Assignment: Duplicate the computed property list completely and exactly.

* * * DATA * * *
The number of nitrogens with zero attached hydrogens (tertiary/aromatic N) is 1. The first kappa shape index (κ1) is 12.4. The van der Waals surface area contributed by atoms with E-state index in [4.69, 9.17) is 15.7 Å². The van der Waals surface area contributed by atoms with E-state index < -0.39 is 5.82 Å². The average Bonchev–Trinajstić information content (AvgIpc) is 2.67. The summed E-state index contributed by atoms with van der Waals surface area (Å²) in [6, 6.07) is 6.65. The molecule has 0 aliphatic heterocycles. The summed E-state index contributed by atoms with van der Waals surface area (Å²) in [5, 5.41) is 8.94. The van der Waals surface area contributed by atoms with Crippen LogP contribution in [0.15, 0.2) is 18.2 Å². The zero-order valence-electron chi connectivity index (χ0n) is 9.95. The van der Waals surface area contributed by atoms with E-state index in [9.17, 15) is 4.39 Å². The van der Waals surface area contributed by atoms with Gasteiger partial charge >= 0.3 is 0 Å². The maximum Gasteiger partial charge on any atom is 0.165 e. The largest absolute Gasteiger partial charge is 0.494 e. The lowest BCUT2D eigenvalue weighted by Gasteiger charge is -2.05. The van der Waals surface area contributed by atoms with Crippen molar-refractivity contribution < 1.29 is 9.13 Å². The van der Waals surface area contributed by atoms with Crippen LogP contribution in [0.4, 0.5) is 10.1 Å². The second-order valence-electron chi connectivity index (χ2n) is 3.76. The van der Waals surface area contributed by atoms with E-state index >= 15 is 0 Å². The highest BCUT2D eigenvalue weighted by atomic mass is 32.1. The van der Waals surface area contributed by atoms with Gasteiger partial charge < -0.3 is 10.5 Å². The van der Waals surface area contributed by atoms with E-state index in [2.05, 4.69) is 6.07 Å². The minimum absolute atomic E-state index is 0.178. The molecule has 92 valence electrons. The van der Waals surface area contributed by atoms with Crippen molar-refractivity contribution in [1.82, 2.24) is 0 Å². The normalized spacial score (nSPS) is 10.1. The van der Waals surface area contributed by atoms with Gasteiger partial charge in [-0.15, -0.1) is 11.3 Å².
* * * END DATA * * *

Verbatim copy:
The number of nitrogens with zero attached hydrogens (tertiary/aromatic N) is 1. The first kappa shape index (κ1) is 12.4. The van der Waals surface area contributed by atoms with E-state index in [4.69, 9.17) is 15.7 Å². The van der Waals surface area contributed by atoms with E-state index < -0.39 is 5.82 Å². The average Bonchev–Trinajstić information content (AvgIpc) is 2.67. The summed E-state index contributed by atoms with van der Waals surface area (Å²) in [6, 6.07) is 6.65. The molecule has 0 aliphatic heterocycles. The summed E-state index contributed by atoms with van der Waals surface area (Å²) in [5, 5.41) is 8.94. The van der Waals surface area contributed by atoms with Crippen LogP contribution in [0.15, 0.2) is 18.2 Å². The zero-order valence-electron chi connectivity index (χ0n) is 9.95. The van der Waals surface area contributed by atoms with E-state index in [9.17, 15) is 4.39 Å². The van der Waals surface area contributed by atoms with Gasteiger partial charge >= 0.3 is 0 Å². The maximum Gasteiger partial charge on any atom is 0.165 e. The largest absolute Gasteiger partial charge is 0.494 e. The lowest BCUT2D eigenvalue weighted by Gasteiger charge is -2.05. The van der Waals surface area contributed by atoms with Crippen molar-refractivity contribution < 1.29 is 9.13 Å². The van der Waals surface area contributed by atoms with Crippen LogP contribution in [0.4, 0.5) is 10.1 Å². The second-order valence-electron chi connectivity index (χ2n) is 3.76. The van der Waals surface area contributed by atoms with E-state index >= 15 is 0 Å². The highest BCUT2D eigenvalue weighted by atomic mass is 32.1. The van der Waals surface area contributed by atoms with Gasteiger partial charge < -0.3 is 10.5 Å². The van der Waals surface area contributed by atoms with E-state index in [2.05, 4.69) is 6.07 Å². The minimum absolute atomic E-state index is 0.178. The molecule has 92 valence electrons. The van der Waals surface area contributed by atoms with Crippen molar-refractivity contribution in [1.82, 2.24) is 0 Å². The normalized spacial score (nSPS) is 10.1. The van der Waals surface area contributed by atoms with Gasteiger partial charge in [-0.15, -0.1) is 11.3 Å².